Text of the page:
A cancerous tumour starts from one abnormal cell. The exact reason why a cell becomes cancerous is unclear. It is thought that something damages or alters certain genes in the cell. This makes the cell abnormal and multiply out of control. (See separate leaflet called Cancer - What Causes Cancer for more details.)
The main risk factor which damages skin and can lead to a melanoma is damage from the sun. It is the ultraviolet (UV) radiation in the sunshine and in sunbeds which does the damage. About 6 in 10 cases of melanoma are thought to be caused by UV damage. UV light damages the DNA (genetic material) in your skin cells which can then lead to skin cancers developing.
People most at risk to UV skin damage are people with fair skin - in particular, those with skin which always burns and never tans, red or blond hair, green or blue eyes. Melanoma is uncommon in dark-skinned people, as they have more protective melatonin in their skin.
Children's skin is most vulnerable to damage. Sun exposure in childhood is the most damaging. People who had a lot of freckling in childhood, or had frequent or severe sunburn in childhood, are most at risk of developing melanoma as adults. (The damage to the skin can occur many years before a cancer actually develops.)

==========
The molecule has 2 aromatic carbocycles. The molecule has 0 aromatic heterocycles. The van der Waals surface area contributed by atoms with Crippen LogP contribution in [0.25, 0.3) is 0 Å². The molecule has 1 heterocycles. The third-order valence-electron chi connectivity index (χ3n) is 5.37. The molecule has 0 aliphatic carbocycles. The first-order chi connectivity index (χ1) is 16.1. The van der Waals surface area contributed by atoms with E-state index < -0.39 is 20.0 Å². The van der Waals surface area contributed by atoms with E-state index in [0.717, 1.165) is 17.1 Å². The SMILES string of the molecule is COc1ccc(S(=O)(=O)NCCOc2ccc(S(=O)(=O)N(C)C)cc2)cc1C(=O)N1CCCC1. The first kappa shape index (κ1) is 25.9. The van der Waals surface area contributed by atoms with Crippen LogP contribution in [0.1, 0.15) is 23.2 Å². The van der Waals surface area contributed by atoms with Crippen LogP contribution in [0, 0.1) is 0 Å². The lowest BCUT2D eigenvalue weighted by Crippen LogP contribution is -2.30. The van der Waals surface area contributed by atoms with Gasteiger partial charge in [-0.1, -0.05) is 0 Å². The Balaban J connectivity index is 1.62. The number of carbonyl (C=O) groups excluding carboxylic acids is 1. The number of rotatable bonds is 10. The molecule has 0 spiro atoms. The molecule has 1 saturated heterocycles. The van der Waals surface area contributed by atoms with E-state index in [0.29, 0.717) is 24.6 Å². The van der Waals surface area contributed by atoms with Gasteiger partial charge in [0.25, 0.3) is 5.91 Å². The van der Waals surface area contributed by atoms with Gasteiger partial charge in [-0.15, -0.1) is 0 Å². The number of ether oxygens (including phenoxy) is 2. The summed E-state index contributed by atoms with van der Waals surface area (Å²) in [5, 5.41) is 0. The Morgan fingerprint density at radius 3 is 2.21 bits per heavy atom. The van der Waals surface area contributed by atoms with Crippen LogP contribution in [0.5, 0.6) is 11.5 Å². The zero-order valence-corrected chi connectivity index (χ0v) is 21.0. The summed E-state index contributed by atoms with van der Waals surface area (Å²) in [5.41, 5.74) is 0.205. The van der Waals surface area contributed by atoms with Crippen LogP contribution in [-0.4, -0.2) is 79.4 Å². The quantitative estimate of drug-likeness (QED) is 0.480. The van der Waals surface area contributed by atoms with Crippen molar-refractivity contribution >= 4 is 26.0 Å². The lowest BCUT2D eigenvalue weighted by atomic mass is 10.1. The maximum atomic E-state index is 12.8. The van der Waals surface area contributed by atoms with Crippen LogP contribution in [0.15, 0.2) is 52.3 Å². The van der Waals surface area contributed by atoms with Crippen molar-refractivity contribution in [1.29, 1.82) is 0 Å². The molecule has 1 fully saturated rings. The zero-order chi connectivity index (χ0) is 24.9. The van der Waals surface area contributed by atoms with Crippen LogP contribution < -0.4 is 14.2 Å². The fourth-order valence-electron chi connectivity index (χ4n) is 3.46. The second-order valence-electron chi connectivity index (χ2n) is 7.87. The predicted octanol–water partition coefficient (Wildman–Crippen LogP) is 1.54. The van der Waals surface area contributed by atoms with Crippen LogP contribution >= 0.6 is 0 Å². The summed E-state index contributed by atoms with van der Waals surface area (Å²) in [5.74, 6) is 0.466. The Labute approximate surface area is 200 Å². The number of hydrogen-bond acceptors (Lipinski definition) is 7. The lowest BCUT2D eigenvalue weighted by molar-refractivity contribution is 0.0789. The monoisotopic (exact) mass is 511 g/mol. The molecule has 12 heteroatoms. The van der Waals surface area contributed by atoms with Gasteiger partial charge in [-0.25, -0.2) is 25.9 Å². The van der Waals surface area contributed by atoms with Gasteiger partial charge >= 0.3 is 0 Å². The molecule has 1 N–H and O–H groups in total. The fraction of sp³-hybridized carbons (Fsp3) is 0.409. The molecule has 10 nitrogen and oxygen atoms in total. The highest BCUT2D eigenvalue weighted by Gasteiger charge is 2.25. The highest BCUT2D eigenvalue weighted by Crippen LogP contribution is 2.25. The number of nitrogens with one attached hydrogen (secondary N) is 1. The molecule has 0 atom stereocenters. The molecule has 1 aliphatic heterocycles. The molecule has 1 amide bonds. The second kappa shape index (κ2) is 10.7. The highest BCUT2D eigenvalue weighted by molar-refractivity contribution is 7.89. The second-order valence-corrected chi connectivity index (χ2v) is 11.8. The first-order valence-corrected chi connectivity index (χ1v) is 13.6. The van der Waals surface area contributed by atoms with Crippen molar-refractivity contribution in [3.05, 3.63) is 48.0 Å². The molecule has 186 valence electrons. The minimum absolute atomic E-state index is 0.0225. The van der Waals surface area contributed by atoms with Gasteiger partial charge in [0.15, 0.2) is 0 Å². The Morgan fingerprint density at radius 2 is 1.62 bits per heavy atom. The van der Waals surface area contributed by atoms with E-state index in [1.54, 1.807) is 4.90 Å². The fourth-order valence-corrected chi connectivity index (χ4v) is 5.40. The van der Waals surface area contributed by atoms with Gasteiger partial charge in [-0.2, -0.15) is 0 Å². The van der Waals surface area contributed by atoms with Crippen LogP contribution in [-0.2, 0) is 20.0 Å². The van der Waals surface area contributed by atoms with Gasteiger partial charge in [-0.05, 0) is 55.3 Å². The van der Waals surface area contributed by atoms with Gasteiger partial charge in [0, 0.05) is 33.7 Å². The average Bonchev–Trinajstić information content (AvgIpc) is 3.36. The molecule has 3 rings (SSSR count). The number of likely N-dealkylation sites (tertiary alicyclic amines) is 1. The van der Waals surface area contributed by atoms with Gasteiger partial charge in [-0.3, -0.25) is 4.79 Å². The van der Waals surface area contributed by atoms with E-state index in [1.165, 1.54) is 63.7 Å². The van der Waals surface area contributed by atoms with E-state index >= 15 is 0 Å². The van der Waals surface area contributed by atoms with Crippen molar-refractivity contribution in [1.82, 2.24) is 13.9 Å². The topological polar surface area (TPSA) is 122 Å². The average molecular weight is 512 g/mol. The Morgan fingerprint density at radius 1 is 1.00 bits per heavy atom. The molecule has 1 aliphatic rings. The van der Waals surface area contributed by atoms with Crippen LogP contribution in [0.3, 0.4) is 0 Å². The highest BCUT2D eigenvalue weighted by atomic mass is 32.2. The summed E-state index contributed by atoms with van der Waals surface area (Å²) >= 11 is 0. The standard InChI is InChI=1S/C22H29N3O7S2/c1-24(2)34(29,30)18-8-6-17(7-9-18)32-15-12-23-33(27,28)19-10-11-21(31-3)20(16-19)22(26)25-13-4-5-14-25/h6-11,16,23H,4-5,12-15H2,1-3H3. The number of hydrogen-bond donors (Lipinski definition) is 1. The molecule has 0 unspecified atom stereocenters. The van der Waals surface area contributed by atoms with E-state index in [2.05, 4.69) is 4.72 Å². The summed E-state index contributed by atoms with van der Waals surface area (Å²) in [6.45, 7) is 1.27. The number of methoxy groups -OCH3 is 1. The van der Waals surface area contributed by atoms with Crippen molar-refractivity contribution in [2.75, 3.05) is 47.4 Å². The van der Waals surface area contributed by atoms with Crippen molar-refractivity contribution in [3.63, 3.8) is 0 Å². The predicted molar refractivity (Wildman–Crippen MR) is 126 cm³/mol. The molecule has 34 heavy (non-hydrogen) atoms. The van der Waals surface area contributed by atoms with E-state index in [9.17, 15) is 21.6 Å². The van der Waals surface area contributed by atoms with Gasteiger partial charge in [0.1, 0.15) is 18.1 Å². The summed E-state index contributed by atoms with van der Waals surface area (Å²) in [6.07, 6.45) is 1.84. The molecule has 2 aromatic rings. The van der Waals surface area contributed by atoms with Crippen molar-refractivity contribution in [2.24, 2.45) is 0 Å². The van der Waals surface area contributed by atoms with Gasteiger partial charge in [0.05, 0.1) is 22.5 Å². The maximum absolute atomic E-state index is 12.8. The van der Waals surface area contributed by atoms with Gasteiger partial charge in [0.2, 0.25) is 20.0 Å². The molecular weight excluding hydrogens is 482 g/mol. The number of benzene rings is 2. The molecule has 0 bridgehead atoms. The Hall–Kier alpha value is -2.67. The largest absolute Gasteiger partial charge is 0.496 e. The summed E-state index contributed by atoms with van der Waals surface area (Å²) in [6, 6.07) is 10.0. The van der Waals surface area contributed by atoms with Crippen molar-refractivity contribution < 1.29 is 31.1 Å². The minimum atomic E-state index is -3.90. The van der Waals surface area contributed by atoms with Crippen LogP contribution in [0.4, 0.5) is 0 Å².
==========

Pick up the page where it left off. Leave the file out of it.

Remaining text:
Melanoma is most common in fair-skinned people who live in hot countries nearer to the equator. Australia and Israel have the highest rates. The rate in the USA is quite high, but decreases the further north you go in the country.
Other factors which increase the risk of developing melanoma include the following:
See DermNet NZ for pictures of different melanomas: http://dermnetnz.org/lesions/melanoma.html
A typical melanoma starts as a small dark patch on the skin. It can develop from a normal part of skin, or from an existing mole. A melanoma is often different to a mole in one or more of the following ways (summed up as ABCDE) - that is:
However, some melanomas are not dark, and some melanomas are not typical in how they look. As a melanoma grows in the skin, it may itch, bleed, crust or ulcerate.